University of Illinois cell and developmental Biology professor Fei Wang and colleagues have created a new technique to study how myeloids, a type of blood stem cell, become the white blood cells important for immune system defense against infections and tissue damage. This approach offers new insights into the molecular mechanisms at work during myeloid differentiation, and may improve our ability to treat myeloid diseases like leukemia, the researchers report. Their findings appear in the journal Blood.
Myeloids are blood stem cells from bone marrow or the spinal cord that differentiate into common types of white blood cells like neutrophils and macrophages. Deficiencies in this differentiation process can cause leukemia.
Researchers in the field had previously studied myeloid differentiation by using cells taken directly from animals, or they transformed leukemia tumor cells to their previous myeloid stem cell-like states. Primary cells are hard to grow and manipulate genetically, however, and tumor cells still contain the genetic mutations that caused them to divide uncontrollably in the first place. The drawbacks of these systems prompted Wang to develop a better method for studying the mechanisms of myeloid differentiation.
Wang and his team began by turning mouse embryonic stem cells into myeloid progenitor cells. They then added a protein called Hoxb8 to these cells that had been shown previously to immortalize myeloid progenitor cells.
"This really simplified the whole system, so, number one, we didn't have to deal with animals or human bodies, and, number two, we immortalized these cells so that they can be easily handled in culture and maintain normal myeloid progenitor cell genetic information," Wang said.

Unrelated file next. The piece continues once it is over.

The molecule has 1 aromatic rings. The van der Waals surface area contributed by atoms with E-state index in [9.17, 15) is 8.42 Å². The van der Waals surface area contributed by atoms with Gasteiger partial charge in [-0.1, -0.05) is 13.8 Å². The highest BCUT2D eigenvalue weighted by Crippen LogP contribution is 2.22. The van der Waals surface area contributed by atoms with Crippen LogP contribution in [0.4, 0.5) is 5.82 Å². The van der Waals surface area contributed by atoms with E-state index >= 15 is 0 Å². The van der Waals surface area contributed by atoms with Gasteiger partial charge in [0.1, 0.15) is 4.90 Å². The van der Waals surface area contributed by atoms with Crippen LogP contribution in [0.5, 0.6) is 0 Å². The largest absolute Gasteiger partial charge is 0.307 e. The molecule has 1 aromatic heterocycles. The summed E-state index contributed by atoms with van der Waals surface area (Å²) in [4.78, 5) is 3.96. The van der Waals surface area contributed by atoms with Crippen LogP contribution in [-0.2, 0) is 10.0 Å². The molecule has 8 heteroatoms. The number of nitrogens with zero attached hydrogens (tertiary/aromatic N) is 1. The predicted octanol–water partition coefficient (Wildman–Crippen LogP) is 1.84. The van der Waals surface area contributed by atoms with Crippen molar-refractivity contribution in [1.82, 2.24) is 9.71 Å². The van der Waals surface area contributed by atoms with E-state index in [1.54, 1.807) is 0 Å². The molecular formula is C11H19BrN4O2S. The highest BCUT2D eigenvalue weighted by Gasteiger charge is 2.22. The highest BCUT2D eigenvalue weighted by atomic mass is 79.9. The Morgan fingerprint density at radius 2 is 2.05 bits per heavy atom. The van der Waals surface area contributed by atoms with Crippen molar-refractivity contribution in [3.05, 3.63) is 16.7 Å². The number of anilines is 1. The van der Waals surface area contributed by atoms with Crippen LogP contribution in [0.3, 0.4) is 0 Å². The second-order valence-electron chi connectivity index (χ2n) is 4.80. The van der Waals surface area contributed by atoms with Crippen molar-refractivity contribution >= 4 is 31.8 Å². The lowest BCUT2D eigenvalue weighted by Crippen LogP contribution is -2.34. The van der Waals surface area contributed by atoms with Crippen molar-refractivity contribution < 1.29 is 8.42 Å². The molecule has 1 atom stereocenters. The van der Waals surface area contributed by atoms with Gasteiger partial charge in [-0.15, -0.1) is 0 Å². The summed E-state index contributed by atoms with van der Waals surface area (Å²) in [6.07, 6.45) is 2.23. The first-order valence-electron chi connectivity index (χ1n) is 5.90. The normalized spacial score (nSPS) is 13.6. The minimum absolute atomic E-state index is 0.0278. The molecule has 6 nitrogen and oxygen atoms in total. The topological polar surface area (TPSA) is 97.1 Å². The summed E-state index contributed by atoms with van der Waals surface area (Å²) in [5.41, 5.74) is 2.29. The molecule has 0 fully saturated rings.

The researchers wanted to prove that their model is effective in helping them determine the molecular mechanisms important to myeloid differentiation, so they turned to a class of enzymes, called protein kinases, that are known to mediate processes like cell development, immune response, and cell differentiation. The researchers screened a variety of protein kinase inhibitors to find potential key regulators of myeloid differentiation.
A protein kinase inhibitor of a molecule called mTor, a master regulator of cell behavior, was found to interfere with myeloid differentiation, signifying that mTor is a key regulator of this process. Further experiments showed that this molecule is necessary for myeloid differentiation.
"This is the first evidence showing that this molecule plays a significant role in myeloid differentiation," Wang said.
This finding serves as a proof of principle that the new approach provides a powerful tool for future studies of normal and abnormal myeloid differentiation, Wang said.
"Using this system, we can introduce genetic manipulations that tell us something very important about how normal myeloid differentiation works, and what kind of molecular events in this process can go wrong, leading to diseases like leukemia," Wang said.
"People can use this as a platform for large-scale screening analysis for drugs that potentially can promote myeloid differentiation and can slow down or stop myeloid disease processes."